Steven Horry – Lizard Men

If you are alive, and interested in things that are not boring, you most likely will have read a couple of books – The KLF: Chaos, Magic and the Band Who Burned a Million Pounds – by top banana John Higgs, and Them: Adventures with Extremists by quiet genius/humorist Jon Ronson. However, if you are alive and you’ve not yet read either (or both) of these two books there’s a chap called Steven Horry who can help you out.

Horry has just hit the Kickstarter target for printing and distributing a six issue comic book mini series called Lizard Men, and he’s now moved the stretch goals to make life even more interesting for supporters of art, humor, and entirely plausible conspiracy theories involving lizards, rock ‘n’ roll, and politics.

Lizard Men is a smartly stylized tale of an English rock star, Dylan Zamani, who becomes Prime Minister of Great Britain. Like his work on Chalk, Horry does a good job of fleshing out a person with character, as well as characteristics. There is life in Dylan – his upbringing, and formative years are shared with a strip that describes his life from birth to mega-stardom, and narcotic abuse. Panel after panel of political context and musical evolution sets a depth of vision that immediately snares the reader. This sequence happens on the opening page, and it’s a thing of beauty. Horry has the sense to frame his tale with familiar totems – clichés that are truisms, and an easy access to the man at the center of the universe.

If the idea of an egotist, unrooted in reality, gaining political power sounds utterly unbelievable then Lizard Men is not for you. Because shit gets weird, pretty quick. This hyper-real world soon takes a turn into the surreal, as dubious men in white look over proceedings, and a black vortex opens in the sky over the English countryside.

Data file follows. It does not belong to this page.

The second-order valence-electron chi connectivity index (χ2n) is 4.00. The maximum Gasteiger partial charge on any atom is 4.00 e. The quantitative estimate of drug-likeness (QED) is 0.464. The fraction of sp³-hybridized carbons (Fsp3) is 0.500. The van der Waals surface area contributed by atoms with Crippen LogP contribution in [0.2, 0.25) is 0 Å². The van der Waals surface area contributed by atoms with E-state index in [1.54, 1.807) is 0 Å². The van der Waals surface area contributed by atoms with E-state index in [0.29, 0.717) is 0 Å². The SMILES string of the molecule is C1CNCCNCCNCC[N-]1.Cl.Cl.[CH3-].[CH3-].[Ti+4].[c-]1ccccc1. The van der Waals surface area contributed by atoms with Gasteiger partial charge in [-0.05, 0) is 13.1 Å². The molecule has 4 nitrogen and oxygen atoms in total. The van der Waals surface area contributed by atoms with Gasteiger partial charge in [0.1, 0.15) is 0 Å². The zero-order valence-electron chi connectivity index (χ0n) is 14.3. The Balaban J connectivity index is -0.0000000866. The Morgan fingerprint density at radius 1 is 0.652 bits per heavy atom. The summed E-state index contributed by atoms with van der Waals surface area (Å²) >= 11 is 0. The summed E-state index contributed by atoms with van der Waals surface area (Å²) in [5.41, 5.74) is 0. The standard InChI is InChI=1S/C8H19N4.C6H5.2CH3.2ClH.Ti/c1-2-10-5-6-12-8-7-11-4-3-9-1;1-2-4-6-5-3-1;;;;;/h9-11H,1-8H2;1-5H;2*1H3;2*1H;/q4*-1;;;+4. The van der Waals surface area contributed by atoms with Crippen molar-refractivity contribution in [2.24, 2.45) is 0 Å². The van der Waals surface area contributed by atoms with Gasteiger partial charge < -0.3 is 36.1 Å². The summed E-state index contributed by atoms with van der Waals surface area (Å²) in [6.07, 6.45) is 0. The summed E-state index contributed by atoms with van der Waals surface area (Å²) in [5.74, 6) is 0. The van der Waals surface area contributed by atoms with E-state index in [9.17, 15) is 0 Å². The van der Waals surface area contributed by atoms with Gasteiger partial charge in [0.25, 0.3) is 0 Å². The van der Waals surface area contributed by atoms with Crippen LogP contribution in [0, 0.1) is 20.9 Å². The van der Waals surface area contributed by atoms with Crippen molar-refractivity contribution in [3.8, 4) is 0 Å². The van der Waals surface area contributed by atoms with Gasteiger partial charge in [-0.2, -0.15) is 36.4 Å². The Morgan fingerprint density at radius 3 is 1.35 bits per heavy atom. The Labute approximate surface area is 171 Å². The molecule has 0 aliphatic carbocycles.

Immediately Lizard Men is a compelling read. There’s a sense of urgency, but there’s also a measured progress to the piece. Future issues have plenty to build on, and this first segment feels like the construction of a world that could continue beyond the six scripts that Horry has already completed.

Lizard Men

Aside from the storyline there are moments of genuine visual beauty. Another sequence of panels – again out in the English countryside – have incredible, and non-obvious color work that freezes the eye and makes the mind race. It’s good stuff. It’s really good stuff.

For this new jaunt into the sublimely ridiculous, Horry is joined by a host of well-pedigreed co-conspirators; Catia Fantini who also works on Chalk, and produced work for Advent Comics, ECV Press, and Red King Press. Chiara Bonacini, who has worked for Mondadori, and in the indie Italian label Damage Comix. Lettering comes from Ken Reynolds, who comic lovers will know from his role on a team that completed the 750 page epic, The Explorer’s Guild, and for his writing of Cognition. Editing this ensemble is Mira Manga – who keeps the pace of plot, and details of character sharp, evocative and on the rails.

It’s the sense of community, not least reflected in the incredible Kickstarter response to the project, that is evidenced in a work like Lizard Men. Horry and his Comichaus mates continue to expand their empire with such a smart an unforced approach that they’ll soon be responsible for a universe that will continue to expand beyond their natural lives.

Are there darker interpretations of Lizard Men? Absolutely there are. This is grown-up stuff, and for all its’ playfulness there are bleaker elements, draped in humor, which we can sense were borne from a kind of anger. When those who are pure of heart are met with the grubby realities that have recently unfolded in global politics, there is bound to be frustration. It would make sense then, that those who are capable of offering alternate realities would start to build them now – real or imagined. And it’s for those reasons that Horry’s highly implausible, yet not-entirely-unbelievable script, is so rewarding.

For Lizard Men we award Comichaus 23 minutes of strobe around the Discordian disco room of Number 10.




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